Dorset councils merger gains government support

image captionDorset's nine councils will become two unitary authorities in April 2019

Plans to scrap Dorset's nine councils to create two unitary authorities have won conditional government approval.

Secretary of State for Local Government Sajid Javid said he was "minded to" support the plan.

Six of the county's authorities voted to support the proposal but it was opposed by councillors in Christchurch, Purbeck and East Dorset.

The new structure, aimed at saving £108m over six years, would come into effect in April 2019.

Under the plans, all nine councils would cease to exist and Bournemouth, Poole and Christchurch would merge.

The second council would be formed from East Dorset, North Dorset, Purbeck, Weymouth & Portland and West Dorset.

The reorganisation was proposed after it emerged the authorities had to make £200m of savings by 2019.

An eight-week consultation held in 2016 found residents "overwhelmingly" supported the plans.

Job losses

A joint statement from councillors in Dorset, Bournemouth, Poole, Weymouth, North Dorset and West Dorset said "the scale of the task cannot be underestimated" but it would be "far outweighed by the scale of the prize".

Christchurch council leader David Flagg said the authority intended to make representation to the Secretary of State.

David McIntosh, chief executive of Christchurch & East Dorset councils, said both authorities would consider making their own representations.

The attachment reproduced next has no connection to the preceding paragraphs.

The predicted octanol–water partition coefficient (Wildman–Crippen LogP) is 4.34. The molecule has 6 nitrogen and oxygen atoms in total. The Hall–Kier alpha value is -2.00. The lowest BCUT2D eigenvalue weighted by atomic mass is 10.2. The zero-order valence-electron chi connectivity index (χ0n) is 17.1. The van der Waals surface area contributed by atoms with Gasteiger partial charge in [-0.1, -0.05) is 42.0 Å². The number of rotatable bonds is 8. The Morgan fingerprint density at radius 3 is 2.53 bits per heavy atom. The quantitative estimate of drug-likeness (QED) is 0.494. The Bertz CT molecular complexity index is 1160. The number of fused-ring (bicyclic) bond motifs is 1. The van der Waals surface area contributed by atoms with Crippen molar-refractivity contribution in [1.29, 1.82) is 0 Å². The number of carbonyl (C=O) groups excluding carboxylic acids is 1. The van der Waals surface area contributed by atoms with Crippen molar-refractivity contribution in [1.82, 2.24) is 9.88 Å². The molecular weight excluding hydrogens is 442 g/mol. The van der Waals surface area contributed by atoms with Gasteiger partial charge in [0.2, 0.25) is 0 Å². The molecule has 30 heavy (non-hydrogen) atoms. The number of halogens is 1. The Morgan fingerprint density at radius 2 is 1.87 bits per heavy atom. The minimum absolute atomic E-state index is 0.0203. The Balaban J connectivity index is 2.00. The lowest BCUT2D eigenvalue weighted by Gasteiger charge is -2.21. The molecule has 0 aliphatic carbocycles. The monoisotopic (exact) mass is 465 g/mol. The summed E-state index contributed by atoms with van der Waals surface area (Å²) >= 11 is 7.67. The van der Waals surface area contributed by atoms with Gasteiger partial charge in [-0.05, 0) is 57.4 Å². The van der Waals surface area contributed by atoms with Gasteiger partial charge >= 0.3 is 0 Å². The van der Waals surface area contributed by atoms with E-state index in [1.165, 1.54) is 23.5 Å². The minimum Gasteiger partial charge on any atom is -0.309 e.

Leader of Purbeck District Council Gary Suttle said the authority remained opposed to the plan would "consider the implications for our residents and may make further representations during the consultation period".

Dorset County Council leader Rebecca Knox said: "We are delighted that at last we have clarity about the way forward for local government in Dorset."

She said the authority would now "explore new ways to deliver what the residents of Dorset will need in the future."

The change would likely lead to councillor roles being cut from 331 to about 180, and the loss of about 450 - mainly senior - council jobs.

Christchurch Borough Council had proposed a referendum in May but it was postponed for the general election.

Christchurch MP Chris Chope called the plan "an attack against democracy".

Two joint committees for the new council areas have already been set up to agree how assets are shared and how senior staff will be appointed.

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